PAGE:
John Nicholas D’Addamio passed away October 4. He was 76 years old. Formerly of Monroe, John and his wife Jan retired to a farm in Longbranch for the past nine years.
Born in Plainfield, New Jersey, John spent most of his early life on the East Coast. He graduated from Rutgers University with a Bachelor of Science in psychology. He was also a Vietnam veteran, serving in the U.S. Army from 1968 to 1970, after which he earned a Master of Science in computer science.
John worked for Western Electric, Lockheed-Martin, Digital Equipment, Compaq, Boeing and Microsoft. He became knowledgeable in many fields during his professional career, including military air traffic control and computer operating systems.
John married Janice Jackowski in 1972, and they both became involved with the Morgan horse breed. Following the purchase of their first Morgan in 1975, John developed a keen interest and went on to create a computer program for breeders in the American Morgan Horse Association to use in pedigree analysis.
The couple lived in New Jersey for a few years, moved to a farm in southern New Hampshire in 1977, but eventually left for the West Coast in 1988 to a farm in Monroe, Washington. They became interested in the Lipizzan horse breed, and just as he did with the Morgans, John soon became an expert on these rare and wonderful horses.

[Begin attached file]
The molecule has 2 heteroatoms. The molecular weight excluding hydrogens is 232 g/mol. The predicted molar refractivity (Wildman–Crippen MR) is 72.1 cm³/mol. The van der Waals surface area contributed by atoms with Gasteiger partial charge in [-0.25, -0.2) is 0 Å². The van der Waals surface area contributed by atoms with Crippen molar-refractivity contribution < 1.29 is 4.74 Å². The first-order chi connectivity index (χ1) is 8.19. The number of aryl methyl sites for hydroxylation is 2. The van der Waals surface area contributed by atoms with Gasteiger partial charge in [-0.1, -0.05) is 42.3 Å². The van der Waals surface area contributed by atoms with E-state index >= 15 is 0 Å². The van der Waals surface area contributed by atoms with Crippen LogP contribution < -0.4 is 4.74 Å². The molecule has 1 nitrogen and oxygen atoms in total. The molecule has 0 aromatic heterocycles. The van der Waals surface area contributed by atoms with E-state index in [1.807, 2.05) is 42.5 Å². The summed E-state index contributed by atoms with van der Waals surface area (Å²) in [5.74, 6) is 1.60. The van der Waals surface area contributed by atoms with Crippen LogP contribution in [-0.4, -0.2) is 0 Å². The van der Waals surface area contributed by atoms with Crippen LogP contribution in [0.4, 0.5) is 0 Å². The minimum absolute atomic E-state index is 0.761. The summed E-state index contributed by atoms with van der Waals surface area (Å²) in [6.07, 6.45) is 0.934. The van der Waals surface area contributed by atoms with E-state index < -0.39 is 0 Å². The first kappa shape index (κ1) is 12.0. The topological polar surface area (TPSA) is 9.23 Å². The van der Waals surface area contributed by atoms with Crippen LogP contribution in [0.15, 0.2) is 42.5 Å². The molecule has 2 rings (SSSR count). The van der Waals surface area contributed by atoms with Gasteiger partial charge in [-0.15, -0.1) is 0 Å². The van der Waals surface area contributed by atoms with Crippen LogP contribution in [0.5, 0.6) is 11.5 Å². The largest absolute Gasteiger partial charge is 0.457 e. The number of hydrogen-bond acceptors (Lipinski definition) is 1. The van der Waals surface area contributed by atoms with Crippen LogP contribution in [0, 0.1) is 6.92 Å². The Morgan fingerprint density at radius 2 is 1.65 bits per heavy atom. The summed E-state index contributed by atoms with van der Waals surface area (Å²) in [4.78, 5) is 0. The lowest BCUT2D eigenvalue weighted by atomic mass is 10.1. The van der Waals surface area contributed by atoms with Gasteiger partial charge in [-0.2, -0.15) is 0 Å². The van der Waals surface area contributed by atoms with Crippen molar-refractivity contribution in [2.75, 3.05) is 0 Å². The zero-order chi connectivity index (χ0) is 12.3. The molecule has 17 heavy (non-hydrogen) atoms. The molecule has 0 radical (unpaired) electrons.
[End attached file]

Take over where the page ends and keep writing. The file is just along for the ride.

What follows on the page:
He attended Lipizzan breeding seminars and horse evaluations, participating in them whenever he could. By coordinating and running riding clinics featuring one of the riders from Vienna’s Spanish Riding School, John was instrumental in bringing part of the Lipizzan heritage to Washington state. His interest in dressage and its history grew after working with Dr. H.L.M. Van Schaik, who had both practical and theoretical dressage experience. He amassed a large dressage library and rode with many notable dressage riders.
He loved music and was an ardent musician, playing and teaching classical guitar. He was an outstanding cook and became a smoke master in his later years.
John is survived by his wife of 50 years, Janice; his mother Evelyn; his brother George and wife Betsy; his nephew Sean; nieces Danielle and Kate; several cousins; and four much-loved horses.
No one who knew John will ever forget him. With his amazing intelligence and his willingness to share his knowledge to help both horses and humans, he made the world around him a better place.
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